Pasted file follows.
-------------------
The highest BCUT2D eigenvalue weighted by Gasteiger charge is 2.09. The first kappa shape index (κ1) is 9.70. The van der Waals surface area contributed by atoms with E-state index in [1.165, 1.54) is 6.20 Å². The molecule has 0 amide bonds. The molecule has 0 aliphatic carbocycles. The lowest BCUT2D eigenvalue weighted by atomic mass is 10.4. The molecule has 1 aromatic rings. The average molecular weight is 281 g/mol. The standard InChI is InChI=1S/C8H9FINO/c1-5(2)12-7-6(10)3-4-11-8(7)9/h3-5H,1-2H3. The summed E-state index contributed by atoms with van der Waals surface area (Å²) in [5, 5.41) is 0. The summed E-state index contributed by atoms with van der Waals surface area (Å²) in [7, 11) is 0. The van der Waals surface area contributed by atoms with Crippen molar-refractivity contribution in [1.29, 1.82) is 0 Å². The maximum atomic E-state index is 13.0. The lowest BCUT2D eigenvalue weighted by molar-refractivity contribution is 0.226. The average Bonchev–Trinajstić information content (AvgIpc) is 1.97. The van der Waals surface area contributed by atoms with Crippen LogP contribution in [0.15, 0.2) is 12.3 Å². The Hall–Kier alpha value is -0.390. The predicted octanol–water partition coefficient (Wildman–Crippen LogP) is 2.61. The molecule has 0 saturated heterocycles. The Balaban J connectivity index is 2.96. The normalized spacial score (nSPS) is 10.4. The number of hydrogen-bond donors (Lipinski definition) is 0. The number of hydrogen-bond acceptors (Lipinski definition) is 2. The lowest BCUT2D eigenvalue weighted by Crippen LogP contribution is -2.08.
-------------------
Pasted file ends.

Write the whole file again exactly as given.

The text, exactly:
The highest BCUT2D eigenvalue weighted by Gasteiger charge is 2.09. The first kappa shape index (κ1) is 9.70. The van der Waals surface area contributed by atoms with E-state index in [1.165, 1.54) is 6.20 Å². The molecule has 0 amide bonds. The molecule has 0 aliphatic carbocycles. The lowest BCUT2D eigenvalue weighted by atomic mass is 10.4. The molecule has 1 aromatic rings. The average molecular weight is 281 g/mol. The standard InChI is InChI=1S/C8H9FINO/c1-5(2)12-7-6(10)3-4-11-8(7)9/h3-5H,1-2H3. The summed E-state index contributed by atoms with van der Waals surface area (Å²) in [5, 5.41) is 0. The summed E-state index contributed by atoms with van der Waals surface area (Å²) in [7, 11) is 0. The van der Waals surface area contributed by atoms with Crippen molar-refractivity contribution in [1.29, 1.82) is 0 Å². The maximum atomic E-state index is 13.0. The lowest BCUT2D eigenvalue weighted by molar-refractivity contribution is 0.226. The average Bonchev–Trinajstić information content (AvgIpc) is 1.97. The van der Waals surface area contributed by atoms with Crippen LogP contribution in [0.15, 0.2) is 12.3 Å². The Hall–Kier alpha value is -0.390. The predicted octanol–water partition coefficient (Wildman–Crippen LogP) is 2.61. The molecule has 0 saturated heterocycles. The Balaban J connectivity index is 2.96. The normalized spacial score (nSPS) is 10.4. The number of hydrogen-bond donors (Lipinski definition) is 0. The number of hydrogen-bond acceptors (Lipinski definition) is 2. The lowest BCUT2D eigenvalue weighted by Crippen LogP contribution is -2.08.